An international team of researchers has finally been able to calculate the momentum of light.
Light exerts a minute pressure on the objects it interacts with. Finding the exact value of this pressure is a quest that scientists have pursued for nearly 150 years now. Today, a team of researchers has finally cracked it.
A light touch
Photons, although lacking in mass, do have momentum — so when they hit an object, they apply a force onto it.
This idea first surfaced in science in 1619, in a treatise by the German mathematician and astronomer Johannes Kepler. He believed that the pressure exerted by light was the reason why a comet’s tail always pointed away from the Sun. In 1873, Scottish physicist James Clerk Maxwell proposed that light is a form of electromagnetic radiation — and thus carries momentum, allowing it to exert pressure on matter. Thus, the pressure exerted by light was linked to its momentum.
Maxwell’s hypothesis turned out to be true. However, because the momentum of light is extremely tiny, the pressure it exerts is also exceedingly low — so measuring it directly is next to impossible.
“Until now, we hadn’t determined how this momentum is converted into force or movement,” explains coauthor and engineer Kenneth Chau of the University of British Columbia, Okanagan Campus, Canada.
“Because the amount of momentum carried by light is very small, we haven’t had equipment sensitive enough to solve this.”
We still don’t have any piece of equipment sensitive enough to measure this momentum — which makes the current findings all the more impressive. Chau’s team — which includes members from Slovenia and Brazil — found a way to work around this limitation, however.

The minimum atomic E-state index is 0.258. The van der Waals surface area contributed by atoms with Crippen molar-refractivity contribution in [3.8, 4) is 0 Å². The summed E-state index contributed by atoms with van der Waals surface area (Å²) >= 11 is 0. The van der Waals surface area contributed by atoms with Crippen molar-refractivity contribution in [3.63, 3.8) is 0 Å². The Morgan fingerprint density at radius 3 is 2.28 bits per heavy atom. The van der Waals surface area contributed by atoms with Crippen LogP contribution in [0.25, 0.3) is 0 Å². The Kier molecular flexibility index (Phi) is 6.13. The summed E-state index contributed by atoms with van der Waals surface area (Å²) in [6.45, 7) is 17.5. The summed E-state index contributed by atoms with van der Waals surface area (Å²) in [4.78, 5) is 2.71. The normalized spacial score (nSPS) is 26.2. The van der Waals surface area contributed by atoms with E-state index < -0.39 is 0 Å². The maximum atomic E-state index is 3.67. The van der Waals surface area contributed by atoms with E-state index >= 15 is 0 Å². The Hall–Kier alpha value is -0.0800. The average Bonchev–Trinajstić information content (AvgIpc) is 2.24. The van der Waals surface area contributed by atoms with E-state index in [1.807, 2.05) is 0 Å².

The device they built is based around a mirror. The team fitted highly-sensitive acoustic sensors to it and then encased the contraption in several layers of heat shielding material to protect it from outside interferences. The last step was to shoot laser pulses at the mirror.
As photons in the laser hit the mirror, they apply pressure which generates movement (elastic waves) across its surface. The acoustic sensors measured these waves, which the team later used to calculate the pressure generated by individual photons.
“We were able to trace the features of those waves back to the momentum residing in the light pulse itself, which opens the door to finally defining and modeling how light momentum exists inside materials.”
The research provides the framework from which researchers can refine the value. An accurate value of radiation pressure could have wide-ranging applications, from better optical tweezers — scientific instruments that use highly focused laser beams to manipulate particles down to the scale of a single atom — to more efficient solar sails that will let us zip about the universe without the need for fuel.
“We’re not there yet,” Chau said, “but the discovery in this work is an important step and I’m excited to see where it takes us next.”
The paper “Isolated detection of elastic waves driven by the momentum of light” has been published in the journal Nature Communications.
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